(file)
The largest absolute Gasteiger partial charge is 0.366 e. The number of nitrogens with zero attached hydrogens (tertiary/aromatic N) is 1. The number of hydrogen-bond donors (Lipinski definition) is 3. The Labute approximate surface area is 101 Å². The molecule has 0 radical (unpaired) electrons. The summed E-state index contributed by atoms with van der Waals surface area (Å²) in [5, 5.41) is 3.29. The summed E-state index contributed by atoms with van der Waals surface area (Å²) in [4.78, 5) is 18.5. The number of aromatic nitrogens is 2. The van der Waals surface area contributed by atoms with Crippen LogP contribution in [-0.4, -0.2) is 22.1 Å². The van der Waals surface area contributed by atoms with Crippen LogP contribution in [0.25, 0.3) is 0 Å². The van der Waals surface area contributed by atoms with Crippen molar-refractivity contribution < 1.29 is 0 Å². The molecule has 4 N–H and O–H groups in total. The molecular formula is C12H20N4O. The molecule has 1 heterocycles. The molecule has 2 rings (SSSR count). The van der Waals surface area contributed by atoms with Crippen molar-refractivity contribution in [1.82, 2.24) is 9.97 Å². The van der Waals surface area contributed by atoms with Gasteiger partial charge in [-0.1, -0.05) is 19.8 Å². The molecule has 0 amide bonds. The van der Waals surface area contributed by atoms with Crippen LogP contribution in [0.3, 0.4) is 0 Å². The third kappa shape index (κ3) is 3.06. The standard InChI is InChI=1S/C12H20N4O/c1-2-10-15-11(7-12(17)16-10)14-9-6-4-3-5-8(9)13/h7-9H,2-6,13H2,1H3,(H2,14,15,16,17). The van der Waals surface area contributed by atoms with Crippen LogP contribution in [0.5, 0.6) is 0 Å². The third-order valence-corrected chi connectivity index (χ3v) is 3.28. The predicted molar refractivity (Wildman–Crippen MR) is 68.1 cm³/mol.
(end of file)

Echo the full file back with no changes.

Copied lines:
The largest absolute Gasteiger partial charge is 0.366 e. The number of nitrogens with zero attached hydrogens (tertiary/aromatic N) is 1. The number of hydrogen-bond donors (Lipinski definition) is 3. The Labute approximate surface area is 101 Å². The molecule has 0 radical (unpaired) electrons. The summed E-state index contributed by atoms with van der Waals surface area (Å²) in [5, 5.41) is 3.29. The summed E-state index contributed by atoms with van der Waals surface area (Å²) in [4.78, 5) is 18.5. The number of aromatic nitrogens is 2. The van der Waals surface area contributed by atoms with Crippen LogP contribution in [-0.4, -0.2) is 22.1 Å². The van der Waals surface area contributed by atoms with Crippen LogP contribution in [0.25, 0.3) is 0 Å². The van der Waals surface area contributed by atoms with Crippen molar-refractivity contribution < 1.29 is 0 Å². The molecule has 4 N–H and O–H groups in total. The molecular formula is C12H20N4O. The molecule has 1 heterocycles. The molecule has 2 rings (SSSR count). The van der Waals surface area contributed by atoms with Crippen molar-refractivity contribution in [1.82, 2.24) is 9.97 Å². The van der Waals surface area contributed by atoms with Gasteiger partial charge in [-0.1, -0.05) is 19.8 Å². The molecule has 0 amide bonds. The van der Waals surface area contributed by atoms with Crippen LogP contribution in [0.3, 0.4) is 0 Å². The third kappa shape index (κ3) is 3.06. The standard InChI is InChI=1S/C12H20N4O/c1-2-10-15-11(7-12(17)16-10)14-9-6-4-3-5-8(9)13/h7-9H,2-6,13H2,1H3,(H2,14,15,16,17). The van der Waals surface area contributed by atoms with Crippen LogP contribution in [0.5, 0.6) is 0 Å². The third-order valence-corrected chi connectivity index (χ3v) is 3.28. The predicted molar refractivity (Wildman–Crippen MR) is 68.1 cm³/mol.